January 22, 2024
Posted: May 23, 2023 9:32 am
Another week is ushering in another threat of daily storms for the central U.S. Forecasters are calling for more rain and storms this week throughout the nation’s heartland, bringing risks such as large hail and strong winds to the high plains.
A dip in the jet stream in place across the western portions of the country will pave the way for consistent storm development farther eastward in the coming days.
Warm air over the country’s mid-section and persistent moisture coming up from the Gulf of Mexico will lay the groundwork for this storm development in the Great Plains.
The bulk of the storm activity will be centered on northwestern Texas, the Oklahoma Panhandle, and eastern portions of Colorado. Cities in this primary impact zone include Amarillo, Texas and Pueblo, Colorado. Denver will be on the edge of the potential storms.
For instance, Amarillo is bracing for severe storms in the afternoon hours that linger into the evening before finally dying down. The forecast high for the day will land in the upper 70s with lows falling into the high 50s.
The stormy pattern will be a classic spring setup with a repeated chance of activity throughout the week thanks to instability in the atmosphere as a whole.
You can expect the storms to fire up on Monday afternoon and again on Tuesday afternoon. This early week activity risk will be the highest in West Texas and the panhandle of Oklahoma.
The biggest threat of these storms will be large hail measuring up to 2 inches in diameter. Hail of this magnitude could cause severe damage to vehicles and emerging crops.
Winds will also be an issue with these storm cells. Forecasters warn that gusts may reach up to 70 mph in some places. Be sure to keep an eye on the hourly forecast in your community if you live in this potential impact zone.
The threat of afternoon and evening thunderstorms will expand northward by the middle of the week, bringing eastern Colorado into the fold. Damaging hail will still be the biggest worry with strong winds also on the table. This is the most likely timeframe for storms to impact the Denver metropolitan area.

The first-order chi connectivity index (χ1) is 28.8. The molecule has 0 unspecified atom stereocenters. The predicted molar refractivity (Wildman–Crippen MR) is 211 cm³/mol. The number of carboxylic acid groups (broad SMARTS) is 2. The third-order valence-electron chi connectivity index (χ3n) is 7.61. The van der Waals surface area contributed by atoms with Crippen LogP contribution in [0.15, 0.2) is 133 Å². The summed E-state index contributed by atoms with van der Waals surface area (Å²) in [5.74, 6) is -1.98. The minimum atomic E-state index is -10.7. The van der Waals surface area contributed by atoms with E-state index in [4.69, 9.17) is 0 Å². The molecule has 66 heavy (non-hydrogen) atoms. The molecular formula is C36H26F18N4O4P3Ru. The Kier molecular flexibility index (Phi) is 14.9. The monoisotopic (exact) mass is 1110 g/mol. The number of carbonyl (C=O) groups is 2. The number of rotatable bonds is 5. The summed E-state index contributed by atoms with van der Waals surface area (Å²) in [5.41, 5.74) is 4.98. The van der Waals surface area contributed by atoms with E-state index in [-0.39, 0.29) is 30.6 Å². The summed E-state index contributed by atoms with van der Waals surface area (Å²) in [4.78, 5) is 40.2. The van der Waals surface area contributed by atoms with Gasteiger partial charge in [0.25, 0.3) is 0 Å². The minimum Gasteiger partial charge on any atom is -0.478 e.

While the storms may prove to be disruptive to some outdoor plans this week, the moisture will provide some relief for the long-term drought that has settled in over the Plains states. Some pockets of subtropical moisture may make their way into the storms this week, helping to provide significant rain for some of the most parched areas of the Great Plains.
This part of the country has been exceptionally dry this spring. The latest report from the U.S. Drought Monitor indicates that there are large areas of extreme and exceptional drought across the Plains. These are the two most severe categories of drought as defined by this agency.
Western and central portions of Kansas, including the city of Wichita, are under the most widespread drought conditions at this time.
Looking ahead, the active weather pattern is forecast to stay in place over the central U.S. this week and into the weekend. The most likely time for storms to fire up will be in the afternoon and evening hours, making the morning the best time for outdoor activities.
The atmospheric conditions are not likely to be conducive for widespread tornadic activity, however, you can never rule out the chance of an isolated twister.
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